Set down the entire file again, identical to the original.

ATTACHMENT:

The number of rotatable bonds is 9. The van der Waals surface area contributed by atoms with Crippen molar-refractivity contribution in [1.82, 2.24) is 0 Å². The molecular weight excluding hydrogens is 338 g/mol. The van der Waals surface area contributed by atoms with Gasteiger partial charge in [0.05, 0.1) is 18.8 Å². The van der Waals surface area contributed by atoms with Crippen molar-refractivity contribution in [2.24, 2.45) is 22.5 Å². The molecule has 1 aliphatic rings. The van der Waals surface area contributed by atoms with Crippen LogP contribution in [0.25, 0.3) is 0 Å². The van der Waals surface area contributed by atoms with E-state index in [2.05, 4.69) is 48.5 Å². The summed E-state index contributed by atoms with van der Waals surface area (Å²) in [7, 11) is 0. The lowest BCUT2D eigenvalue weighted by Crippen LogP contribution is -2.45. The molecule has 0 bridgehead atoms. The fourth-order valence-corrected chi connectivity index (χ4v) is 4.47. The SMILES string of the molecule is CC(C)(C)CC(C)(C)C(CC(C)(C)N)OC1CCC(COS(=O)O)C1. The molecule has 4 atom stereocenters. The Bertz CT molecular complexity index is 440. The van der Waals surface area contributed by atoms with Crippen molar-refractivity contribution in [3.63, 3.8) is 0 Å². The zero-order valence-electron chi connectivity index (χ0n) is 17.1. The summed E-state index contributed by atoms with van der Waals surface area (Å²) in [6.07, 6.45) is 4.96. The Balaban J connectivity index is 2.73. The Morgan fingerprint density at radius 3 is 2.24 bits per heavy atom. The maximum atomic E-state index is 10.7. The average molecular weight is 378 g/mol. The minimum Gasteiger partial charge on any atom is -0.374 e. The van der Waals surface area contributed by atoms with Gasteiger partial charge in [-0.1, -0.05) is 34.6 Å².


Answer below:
The number of rotatable bonds is 9. The van der Waals surface area contributed by atoms with Crippen molar-refractivity contribution in [1.82, 2.24) is 0 Å². The molecular weight excluding hydrogens is 338 g/mol. The van der Waals surface area contributed by atoms with Gasteiger partial charge in [0.05, 0.1) is 18.8 Å². The van der Waals surface area contributed by atoms with Crippen molar-refractivity contribution in [2.24, 2.45) is 22.5 Å². The molecule has 1 aliphatic rings. The van der Waals surface area contributed by atoms with Crippen LogP contribution in [0.25, 0.3) is 0 Å². The van der Waals surface area contributed by atoms with E-state index in [2.05, 4.69) is 48.5 Å². The summed E-state index contributed by atoms with van der Waals surface area (Å²) in [7, 11) is 0. The lowest BCUT2D eigenvalue weighted by Crippen LogP contribution is -2.45. The molecule has 0 bridgehead atoms. The fourth-order valence-corrected chi connectivity index (χ4v) is 4.47. The SMILES string of the molecule is CC(C)(C)CC(C)(C)C(CC(C)(C)N)OC1CCC(COS(=O)O)C1. The molecule has 4 atom stereocenters. The Bertz CT molecular complexity index is 440. The van der Waals surface area contributed by atoms with Crippen molar-refractivity contribution in [3.63, 3.8) is 0 Å². The zero-order valence-electron chi connectivity index (χ0n) is 17.1. The summed E-state index contributed by atoms with van der Waals surface area (Å²) in [6.07, 6.45) is 4.96. The Balaban J connectivity index is 2.73. The Morgan fingerprint density at radius 3 is 2.24 bits per heavy atom. The maximum atomic E-state index is 10.7. The average molecular weight is 378 g/mol. The minimum Gasteiger partial charge on any atom is -0.374 e. The van der Waals surface area contributed by atoms with Gasteiger partial charge in [-0.1, -0.05) is 34.6 Å².